The truth is, the internet landscape has changed, as usual, and I haven’t, as usual. I’m still a minimalist. I don’t need this fancy wysiwyg editor, I could just upload articles to a website somewhere and update them as needed. That’s what ESR does (http://catb.org/~esr/) and it works. But my articles would never be discovered.

So when Dave Crouse, Arch Linux user and all round good guy (http://www.archlinux.us, http://www.archlinux.biz, http://www.archlinux.me, and several other domains…) offered me a blog here on archlinux.me with the only work required being ‘change your password and e-mail address’, I just did it.

Judd Vinet (http://www.zeroflux.org/) has been suggesting I set up a blog for a while too. I should listen to him, as he’s the only famous person (He created Arch Linux – http://www.archlinux.org/) I am on an exchange e-mails basis (The modern equivalent of a First Name basis, of course) with. He says a few useful tech posts can go a long way to securing contracting positions. Since I still solicit the occasional contract, I might do just that.

I still have a few issue with blogs. They’re too chronological — by design. Often people post something and then a few weeks or months later post a new entry, an ‘update’ that cites results or new information in some way. They tie these together by editing the original post and linking to the new one. To me it would make sense to have only one article and update it to ensure it has the most complete and accurate information. Current blogging platforms (they’re just a CMS, really) don’t make it easy to do that. Tagging is, I think, supposed to alleviate this problem, but I have a feeling it doesn’t meet my standards.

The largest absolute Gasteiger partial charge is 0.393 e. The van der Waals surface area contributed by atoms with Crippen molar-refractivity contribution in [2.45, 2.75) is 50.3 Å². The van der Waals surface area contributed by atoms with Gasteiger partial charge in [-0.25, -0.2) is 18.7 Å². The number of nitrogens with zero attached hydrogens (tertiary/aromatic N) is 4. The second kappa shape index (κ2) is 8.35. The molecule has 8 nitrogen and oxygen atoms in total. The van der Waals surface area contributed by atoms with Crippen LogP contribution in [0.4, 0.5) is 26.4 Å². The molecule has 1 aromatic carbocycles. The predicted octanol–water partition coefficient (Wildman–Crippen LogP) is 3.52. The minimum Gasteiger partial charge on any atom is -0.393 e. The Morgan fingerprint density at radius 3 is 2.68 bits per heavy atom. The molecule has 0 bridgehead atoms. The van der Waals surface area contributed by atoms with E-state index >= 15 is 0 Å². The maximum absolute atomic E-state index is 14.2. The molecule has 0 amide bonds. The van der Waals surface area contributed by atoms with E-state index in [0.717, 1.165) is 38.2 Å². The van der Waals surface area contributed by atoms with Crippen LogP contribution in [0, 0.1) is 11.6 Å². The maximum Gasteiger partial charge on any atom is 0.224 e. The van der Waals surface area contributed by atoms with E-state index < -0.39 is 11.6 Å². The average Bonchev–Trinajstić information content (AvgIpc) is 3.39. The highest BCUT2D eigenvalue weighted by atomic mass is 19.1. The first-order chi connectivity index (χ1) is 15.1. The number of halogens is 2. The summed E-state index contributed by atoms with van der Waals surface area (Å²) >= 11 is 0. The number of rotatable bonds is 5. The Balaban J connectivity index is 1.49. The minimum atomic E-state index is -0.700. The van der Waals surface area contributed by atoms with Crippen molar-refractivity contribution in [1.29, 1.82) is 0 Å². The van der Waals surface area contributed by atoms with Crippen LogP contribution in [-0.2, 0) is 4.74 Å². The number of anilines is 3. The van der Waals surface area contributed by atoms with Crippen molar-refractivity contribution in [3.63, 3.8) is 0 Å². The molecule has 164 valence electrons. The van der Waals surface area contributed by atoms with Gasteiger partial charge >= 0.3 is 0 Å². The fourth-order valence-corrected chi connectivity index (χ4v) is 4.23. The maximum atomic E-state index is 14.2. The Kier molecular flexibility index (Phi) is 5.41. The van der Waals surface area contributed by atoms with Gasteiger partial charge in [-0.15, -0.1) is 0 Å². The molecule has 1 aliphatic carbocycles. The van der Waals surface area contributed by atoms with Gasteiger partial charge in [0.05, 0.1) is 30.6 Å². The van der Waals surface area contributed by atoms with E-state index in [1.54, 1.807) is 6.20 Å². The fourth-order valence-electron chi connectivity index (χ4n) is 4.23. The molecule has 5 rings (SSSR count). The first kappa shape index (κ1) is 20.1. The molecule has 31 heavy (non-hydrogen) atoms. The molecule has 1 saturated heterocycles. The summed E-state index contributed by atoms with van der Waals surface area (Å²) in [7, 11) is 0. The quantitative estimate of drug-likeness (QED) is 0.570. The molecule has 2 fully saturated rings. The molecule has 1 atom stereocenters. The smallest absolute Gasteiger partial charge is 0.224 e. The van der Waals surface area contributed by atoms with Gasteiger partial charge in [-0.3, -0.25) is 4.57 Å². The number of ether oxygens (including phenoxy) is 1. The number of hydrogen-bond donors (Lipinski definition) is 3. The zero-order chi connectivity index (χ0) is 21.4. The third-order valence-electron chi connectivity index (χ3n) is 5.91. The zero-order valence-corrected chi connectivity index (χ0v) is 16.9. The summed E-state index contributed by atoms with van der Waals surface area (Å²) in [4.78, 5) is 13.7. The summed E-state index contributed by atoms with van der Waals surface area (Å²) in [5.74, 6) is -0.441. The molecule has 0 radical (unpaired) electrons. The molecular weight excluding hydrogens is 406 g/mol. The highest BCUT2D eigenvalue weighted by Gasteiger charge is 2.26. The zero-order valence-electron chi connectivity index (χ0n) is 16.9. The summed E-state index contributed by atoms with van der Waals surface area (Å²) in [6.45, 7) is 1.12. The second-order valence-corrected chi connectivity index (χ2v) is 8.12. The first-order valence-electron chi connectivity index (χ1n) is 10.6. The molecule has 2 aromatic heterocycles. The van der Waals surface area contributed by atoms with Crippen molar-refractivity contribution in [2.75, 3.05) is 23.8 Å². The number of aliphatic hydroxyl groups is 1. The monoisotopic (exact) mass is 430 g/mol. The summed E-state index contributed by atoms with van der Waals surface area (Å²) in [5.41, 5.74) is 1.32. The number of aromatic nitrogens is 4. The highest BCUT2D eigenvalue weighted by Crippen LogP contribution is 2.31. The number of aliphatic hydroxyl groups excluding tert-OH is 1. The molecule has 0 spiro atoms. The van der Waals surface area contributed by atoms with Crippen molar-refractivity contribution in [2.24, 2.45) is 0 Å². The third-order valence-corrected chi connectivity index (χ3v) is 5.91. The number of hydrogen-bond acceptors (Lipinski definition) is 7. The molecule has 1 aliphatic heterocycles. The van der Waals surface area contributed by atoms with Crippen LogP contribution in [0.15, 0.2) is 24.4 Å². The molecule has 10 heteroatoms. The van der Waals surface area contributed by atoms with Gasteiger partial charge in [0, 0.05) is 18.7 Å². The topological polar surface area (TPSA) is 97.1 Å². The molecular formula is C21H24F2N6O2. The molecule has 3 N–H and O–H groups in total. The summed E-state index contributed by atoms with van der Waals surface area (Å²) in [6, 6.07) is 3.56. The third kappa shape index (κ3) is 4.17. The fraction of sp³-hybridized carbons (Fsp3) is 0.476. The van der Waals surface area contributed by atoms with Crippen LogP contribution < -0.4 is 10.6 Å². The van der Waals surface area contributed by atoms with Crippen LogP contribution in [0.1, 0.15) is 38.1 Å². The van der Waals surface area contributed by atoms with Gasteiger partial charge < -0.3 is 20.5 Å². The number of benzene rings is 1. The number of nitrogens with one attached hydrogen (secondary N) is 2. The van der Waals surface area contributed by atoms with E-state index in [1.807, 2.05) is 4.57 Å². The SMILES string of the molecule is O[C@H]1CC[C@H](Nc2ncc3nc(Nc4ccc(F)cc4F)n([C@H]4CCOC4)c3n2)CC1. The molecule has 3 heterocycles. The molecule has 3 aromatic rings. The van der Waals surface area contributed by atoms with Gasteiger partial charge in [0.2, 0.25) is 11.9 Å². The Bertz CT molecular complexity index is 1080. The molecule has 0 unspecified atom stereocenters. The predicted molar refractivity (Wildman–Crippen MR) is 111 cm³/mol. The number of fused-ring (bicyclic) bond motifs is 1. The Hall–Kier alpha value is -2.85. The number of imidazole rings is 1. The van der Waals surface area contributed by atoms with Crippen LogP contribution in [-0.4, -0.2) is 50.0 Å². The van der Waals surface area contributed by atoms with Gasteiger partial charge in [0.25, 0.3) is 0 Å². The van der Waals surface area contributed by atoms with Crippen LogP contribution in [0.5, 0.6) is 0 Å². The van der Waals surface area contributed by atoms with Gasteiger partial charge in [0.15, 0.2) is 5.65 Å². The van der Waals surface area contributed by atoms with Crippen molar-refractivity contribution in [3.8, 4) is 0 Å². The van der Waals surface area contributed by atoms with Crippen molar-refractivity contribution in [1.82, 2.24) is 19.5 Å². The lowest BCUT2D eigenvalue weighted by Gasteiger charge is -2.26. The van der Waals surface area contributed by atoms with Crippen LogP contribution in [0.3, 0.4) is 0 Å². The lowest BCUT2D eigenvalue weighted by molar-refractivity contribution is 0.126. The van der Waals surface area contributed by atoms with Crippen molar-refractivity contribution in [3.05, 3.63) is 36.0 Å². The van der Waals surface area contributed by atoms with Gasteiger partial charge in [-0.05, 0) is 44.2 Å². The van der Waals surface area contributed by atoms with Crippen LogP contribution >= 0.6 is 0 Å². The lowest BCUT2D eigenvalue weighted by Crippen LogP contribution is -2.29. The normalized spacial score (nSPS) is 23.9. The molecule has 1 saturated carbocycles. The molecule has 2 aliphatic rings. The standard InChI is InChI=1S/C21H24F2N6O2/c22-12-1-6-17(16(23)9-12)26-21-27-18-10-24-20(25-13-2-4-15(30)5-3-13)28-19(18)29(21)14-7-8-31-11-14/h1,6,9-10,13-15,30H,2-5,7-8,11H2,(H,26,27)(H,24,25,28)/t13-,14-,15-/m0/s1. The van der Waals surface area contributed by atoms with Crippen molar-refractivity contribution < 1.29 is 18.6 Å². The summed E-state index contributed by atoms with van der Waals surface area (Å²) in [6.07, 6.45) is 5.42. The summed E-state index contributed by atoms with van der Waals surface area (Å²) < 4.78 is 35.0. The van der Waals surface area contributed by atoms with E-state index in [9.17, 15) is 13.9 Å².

Another issue is dates. In today’s world, information becomes obsolete within a year. In my field, it often becomes obsolete within a month.  (This morning I was searching for information on running Adobe Flash on the Android platform. The only info I can find is from November, 2008, its useless). When I’m searching for a solution to a problem, I often ignore any search results more than a few weeks old. Therefore the FIRST thing I look for on any article, web page, or blog post is the date. But its hard to find. I actually ranted about this a few months back (so the info is stale). I’d have put it on my blog if I had one, so here’s a link: http://bbs.archlinux.org/viewtopic.php?id=63014